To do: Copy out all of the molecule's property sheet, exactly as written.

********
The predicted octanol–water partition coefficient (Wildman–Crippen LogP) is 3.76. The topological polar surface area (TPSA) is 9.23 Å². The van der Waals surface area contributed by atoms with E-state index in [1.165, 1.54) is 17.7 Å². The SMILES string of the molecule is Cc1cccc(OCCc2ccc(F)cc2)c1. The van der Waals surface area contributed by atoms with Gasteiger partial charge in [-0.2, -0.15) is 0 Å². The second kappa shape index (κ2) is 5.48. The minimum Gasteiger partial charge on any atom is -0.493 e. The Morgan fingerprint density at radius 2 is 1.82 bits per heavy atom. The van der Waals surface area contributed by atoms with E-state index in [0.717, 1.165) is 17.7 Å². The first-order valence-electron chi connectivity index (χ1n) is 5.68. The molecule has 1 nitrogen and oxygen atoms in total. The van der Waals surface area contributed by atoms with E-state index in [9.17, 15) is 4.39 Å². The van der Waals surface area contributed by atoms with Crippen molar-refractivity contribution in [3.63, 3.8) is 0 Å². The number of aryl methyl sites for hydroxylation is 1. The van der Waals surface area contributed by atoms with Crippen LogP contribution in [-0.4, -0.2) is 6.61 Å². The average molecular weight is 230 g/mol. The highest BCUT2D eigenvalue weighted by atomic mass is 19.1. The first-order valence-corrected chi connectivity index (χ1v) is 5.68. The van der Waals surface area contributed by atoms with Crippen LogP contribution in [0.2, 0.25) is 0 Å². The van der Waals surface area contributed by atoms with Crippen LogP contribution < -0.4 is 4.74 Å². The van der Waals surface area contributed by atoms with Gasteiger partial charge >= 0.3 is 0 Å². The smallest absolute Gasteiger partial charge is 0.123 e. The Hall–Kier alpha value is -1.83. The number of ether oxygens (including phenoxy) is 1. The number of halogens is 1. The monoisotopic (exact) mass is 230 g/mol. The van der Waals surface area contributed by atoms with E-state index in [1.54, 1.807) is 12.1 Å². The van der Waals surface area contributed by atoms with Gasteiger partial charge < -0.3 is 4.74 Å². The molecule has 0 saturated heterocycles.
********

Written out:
The predicted octanol–water partition coefficient (Wildman–Crippen LogP) is 3.76. The topological polar surface area (TPSA) is 9.23 Å². The van der Waals surface area contributed by atoms with E-state index in [1.165, 1.54) is 17.7 Å². The SMILES string of the molecule is Cc1cccc(OCCc2ccc(F)cc2)c1. The van der Waals surface area contributed by atoms with Gasteiger partial charge in [-0.2, -0.15) is 0 Å². The second kappa shape index (κ2) is 5.48. The minimum Gasteiger partial charge on any atom is -0.493 e. The Morgan fingerprint density at radius 2 is 1.82 bits per heavy atom. The van der Waals surface area contributed by atoms with E-state index in [0.717, 1.165) is 17.7 Å². The first-order valence-electron chi connectivity index (χ1n) is 5.68. The molecule has 1 nitrogen and oxygen atoms in total. The van der Waals surface area contributed by atoms with E-state index in [9.17, 15) is 4.39 Å². The van der Waals surface area contributed by atoms with Crippen molar-refractivity contribution in [3.63, 3.8) is 0 Å². The number of aryl methyl sites for hydroxylation is 1. The van der Waals surface area contributed by atoms with Crippen LogP contribution in [-0.4, -0.2) is 6.61 Å². The average molecular weight is 230 g/mol. The highest BCUT2D eigenvalue weighted by atomic mass is 19.1. The first-order valence-corrected chi connectivity index (χ1v) is 5.68. The van der Waals surface area contributed by atoms with Crippen LogP contribution in [0.2, 0.25) is 0 Å². The van der Waals surface area contributed by atoms with Crippen LogP contribution < -0.4 is 4.74 Å². The van der Waals surface area contributed by atoms with Gasteiger partial charge >= 0.3 is 0 Å². The smallest absolute Gasteiger partial charge is 0.123 e. The Hall–Kier alpha value is -1.83. The number of ether oxygens (including phenoxy) is 1. The number of halogens is 1. The monoisotopic (exact) mass is 230 g/mol. The van der Waals surface area contributed by atoms with E-state index in [1.54, 1.807) is 12.1 Å². The van der Waals surface area contributed by atoms with Gasteiger partial charge < -0.3 is 4.74 Å². The molecule has 0 saturated heterocycles.